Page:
Kansas Geological Survey, Open-File Rept. 91-1a
Pre-Graneros Paleogeography--Page 3 of 16
In outcrop the Cheyenne Sandstone consists predominantly of light-colored fine- to medium-grained, friable crossbedded sandstone. Lenses of conglomerate and sandy to silty carbonaceous shale containing lignite and plant fossils are also common in the upper part of the formation (Latta, 1946). Exposures of the Cheyenne Sandstone occur only in southern Kansas in areas near the type section. In the central Kansas subsurface the Cheyenne is commonly described as a white fine- to medium-grained sandstone composed of subrounded, frosted quartz grains that are unconsolidated or cemented with pyrite or calcium carbonate (Swineford and Williams, 1945).
The Kiowa Formation is exposed throughout most of the outcrop belt and is present in the subsurface. The Kiowa Formation rests unconformably on the Cheyenne Sandstone or on Permian units. The contact with the Permian is an angular unconformity with commonly 50-100 ft (15-30 m.), of relief, but the contact with the Cheyenne Sandstone is a transgressive disconformity. The lithologies of the Kiowa Formation include shale, thin sandstone, and fossiliferous limestone. Depositional environments of the Kiowa Formation have been interpreted as sublittoral to open marine (Scott, 1970), reflecting the variability in lithologies. Sandstones within the formation were deposited near the margin of the Kiowa sea as delta-front sands, barrier bars, offshore bars, and tidal current bars (Franks, 1966, 1975). The age of the formation is upper Albian. The Kiowa Formation is subdivided into an upper unnamed marine shale facies and a lower member, the Longford.
Franks (1966) separated white siltstones, lenticular sandstones and red-mottled siltstones and mudstones at the base of the Kiowa Formation into the Longford Member. Later he determined that the Longford Member rests with transgressive disconformity ont he Permian and is conformably overlain by and is laterally equivalent to the Kiowa Formation (Franks, 1980).
The Longford Member outcrops in a north-south-trending band at the base of the Kiowa Formation along the eastern edge of the outcrop belt in central Kansas (Franks, 1979). It is not present in southern Kansas outcrops but has been reported in the subsurface of Barton County (Latta, 1950). Franks (1980) interpreted the Longford Member as a variety of nonmarine and paralic deposits including fluvial, estuarine, lagoonal, and barrier bar sediments.
The Dakota Formation is defined as nonmarine and littoral clay and sandstone above the Kiowa Formation and below the Graneros Shale. The Dakota Formation is Albian to Cenomanian in age (Franks, 1975), and the upper part is restricted to the Cenomanian (Hattin, 1965; Franks, 1966). The lower two-thirds of the Dakota Formation consists of gray claystone and red-mottled massive claystone, siltstone, and sandstone. the fine-grained facies of this member were deposited in flood plains adjacent to streams (Franks, 1975). The upper part of the formation consists of lignite and dominantly kaolinitic gray to dark-gray massive claystone, siltstone, and some shale. From outcrop studies Franks (1966), Siemers (1971), and Hamilton (1989) interpreted the depositional environments to be predominantly transitional from nonmarine to marine up through the section. The lower section of the Graneros Shale to the west is laterally equivalent to the upper Dakota Formation of eastern and southern Kansas. The contact between the Dakota Formation and the underlying Kiowa Formation is disconformable. The contact with the overlying Graneros Shale is marked by a transgressive lag overlying a transgressive disconformity.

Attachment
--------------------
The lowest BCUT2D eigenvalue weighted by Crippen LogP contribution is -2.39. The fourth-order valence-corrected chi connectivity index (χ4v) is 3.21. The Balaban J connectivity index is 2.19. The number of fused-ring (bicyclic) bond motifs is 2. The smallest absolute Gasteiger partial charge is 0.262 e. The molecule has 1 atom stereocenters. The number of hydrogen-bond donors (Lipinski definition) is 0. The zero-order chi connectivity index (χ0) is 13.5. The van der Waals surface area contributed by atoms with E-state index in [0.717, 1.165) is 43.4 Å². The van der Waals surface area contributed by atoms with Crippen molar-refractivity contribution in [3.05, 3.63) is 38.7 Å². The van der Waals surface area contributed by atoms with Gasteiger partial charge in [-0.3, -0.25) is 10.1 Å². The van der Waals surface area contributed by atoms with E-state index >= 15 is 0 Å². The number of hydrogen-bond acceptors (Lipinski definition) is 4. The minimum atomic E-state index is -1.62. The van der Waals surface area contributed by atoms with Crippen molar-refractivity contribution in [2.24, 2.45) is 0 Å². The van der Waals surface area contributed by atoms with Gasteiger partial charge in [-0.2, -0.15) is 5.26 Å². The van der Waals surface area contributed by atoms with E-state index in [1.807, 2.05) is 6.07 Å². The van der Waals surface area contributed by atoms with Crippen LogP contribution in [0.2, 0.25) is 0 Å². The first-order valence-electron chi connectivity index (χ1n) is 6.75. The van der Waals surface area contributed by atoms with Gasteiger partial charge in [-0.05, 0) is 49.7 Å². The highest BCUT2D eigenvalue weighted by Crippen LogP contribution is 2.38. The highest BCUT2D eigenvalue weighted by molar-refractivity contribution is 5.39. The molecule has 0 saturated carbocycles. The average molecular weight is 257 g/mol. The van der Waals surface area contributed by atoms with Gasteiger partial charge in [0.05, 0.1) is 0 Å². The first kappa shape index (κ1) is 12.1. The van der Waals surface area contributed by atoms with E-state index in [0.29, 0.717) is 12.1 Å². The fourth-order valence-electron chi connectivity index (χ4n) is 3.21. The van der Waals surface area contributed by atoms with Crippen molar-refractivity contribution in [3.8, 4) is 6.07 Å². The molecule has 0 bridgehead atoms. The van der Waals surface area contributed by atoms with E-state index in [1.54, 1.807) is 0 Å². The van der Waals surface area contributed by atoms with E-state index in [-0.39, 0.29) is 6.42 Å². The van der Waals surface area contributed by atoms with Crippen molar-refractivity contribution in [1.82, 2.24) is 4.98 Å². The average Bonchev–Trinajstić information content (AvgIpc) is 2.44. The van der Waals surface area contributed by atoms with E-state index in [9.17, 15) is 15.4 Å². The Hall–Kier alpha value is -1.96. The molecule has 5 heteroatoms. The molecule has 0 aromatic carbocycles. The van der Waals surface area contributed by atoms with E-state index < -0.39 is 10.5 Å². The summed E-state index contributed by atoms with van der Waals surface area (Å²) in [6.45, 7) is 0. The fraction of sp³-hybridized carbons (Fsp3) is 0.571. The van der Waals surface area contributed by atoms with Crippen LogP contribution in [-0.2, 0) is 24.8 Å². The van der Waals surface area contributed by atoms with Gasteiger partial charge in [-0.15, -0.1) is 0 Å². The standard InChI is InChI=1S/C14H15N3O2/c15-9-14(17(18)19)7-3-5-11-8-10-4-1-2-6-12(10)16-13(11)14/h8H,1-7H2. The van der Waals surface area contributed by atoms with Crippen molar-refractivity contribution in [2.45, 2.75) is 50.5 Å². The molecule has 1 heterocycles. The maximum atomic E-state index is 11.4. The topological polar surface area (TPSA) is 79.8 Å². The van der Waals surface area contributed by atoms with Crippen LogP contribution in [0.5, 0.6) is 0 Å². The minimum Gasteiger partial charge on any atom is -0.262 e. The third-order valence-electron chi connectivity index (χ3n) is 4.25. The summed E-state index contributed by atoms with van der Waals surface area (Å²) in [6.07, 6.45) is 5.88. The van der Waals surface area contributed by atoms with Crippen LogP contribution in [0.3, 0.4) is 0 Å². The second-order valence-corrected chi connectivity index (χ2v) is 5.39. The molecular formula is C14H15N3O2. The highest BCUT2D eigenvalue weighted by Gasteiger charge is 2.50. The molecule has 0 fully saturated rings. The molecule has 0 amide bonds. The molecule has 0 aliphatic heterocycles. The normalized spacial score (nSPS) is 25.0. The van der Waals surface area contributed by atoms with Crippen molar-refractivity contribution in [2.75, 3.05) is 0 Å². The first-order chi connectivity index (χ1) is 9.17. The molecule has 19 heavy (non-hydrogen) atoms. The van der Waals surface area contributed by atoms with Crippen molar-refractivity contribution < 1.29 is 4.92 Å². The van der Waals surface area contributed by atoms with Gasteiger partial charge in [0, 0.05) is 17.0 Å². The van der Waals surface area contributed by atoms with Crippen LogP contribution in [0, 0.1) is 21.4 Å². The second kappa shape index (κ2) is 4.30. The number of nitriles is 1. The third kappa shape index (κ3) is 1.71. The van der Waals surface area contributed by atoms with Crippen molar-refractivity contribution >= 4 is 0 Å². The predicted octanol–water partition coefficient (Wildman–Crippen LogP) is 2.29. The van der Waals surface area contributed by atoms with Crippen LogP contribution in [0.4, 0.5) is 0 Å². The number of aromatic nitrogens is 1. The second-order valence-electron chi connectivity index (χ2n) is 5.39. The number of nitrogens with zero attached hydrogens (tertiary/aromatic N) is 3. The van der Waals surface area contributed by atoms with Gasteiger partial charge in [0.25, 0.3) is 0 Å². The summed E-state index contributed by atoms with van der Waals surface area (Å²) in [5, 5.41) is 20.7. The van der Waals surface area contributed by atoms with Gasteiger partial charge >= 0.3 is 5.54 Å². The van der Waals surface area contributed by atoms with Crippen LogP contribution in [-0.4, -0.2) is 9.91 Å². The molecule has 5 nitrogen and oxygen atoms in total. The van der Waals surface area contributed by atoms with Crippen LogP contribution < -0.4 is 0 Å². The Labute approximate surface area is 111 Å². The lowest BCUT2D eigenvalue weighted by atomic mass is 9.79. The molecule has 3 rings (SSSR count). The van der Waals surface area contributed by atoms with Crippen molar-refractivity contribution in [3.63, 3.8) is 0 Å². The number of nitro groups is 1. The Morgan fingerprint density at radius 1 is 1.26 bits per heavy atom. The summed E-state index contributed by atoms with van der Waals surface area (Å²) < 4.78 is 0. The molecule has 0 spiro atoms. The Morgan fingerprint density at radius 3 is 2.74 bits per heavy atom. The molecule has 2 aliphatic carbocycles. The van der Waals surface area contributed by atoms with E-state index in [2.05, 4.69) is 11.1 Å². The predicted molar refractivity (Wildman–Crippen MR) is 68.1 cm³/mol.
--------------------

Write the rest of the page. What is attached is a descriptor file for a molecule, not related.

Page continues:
Regional Sequence Stratigraphy
Sequences divide the stratigraphic record into genetically related, time bounded stratigraphic units. By placing facies within this time-space framework, it is possible to determine how depositional environments shifted through space and time. Figure 2 shows the pre-Graneros unconformity-bounded sequences of Weimer (1984) that have been described in Kansas by Hamilton (1989).
Figure 2. Sequence stratigraphic framework of pre-Graneros Cretaceous strata in central Kansas.
Regional Geologic Structures
Figure 3 shows the extent of the major structural features in the
vicinity of the test holes in central Kansas. The Braun #1, #1
Brungardt and Haberer test holes were drilled on the Central Kansas
uplift. The KGS #1 Jones, the Kenyon #1, and the Gaydusek WII test
holes were drilled in the Salina basin.
Figure 3. Major structural features in the central Kansas area.
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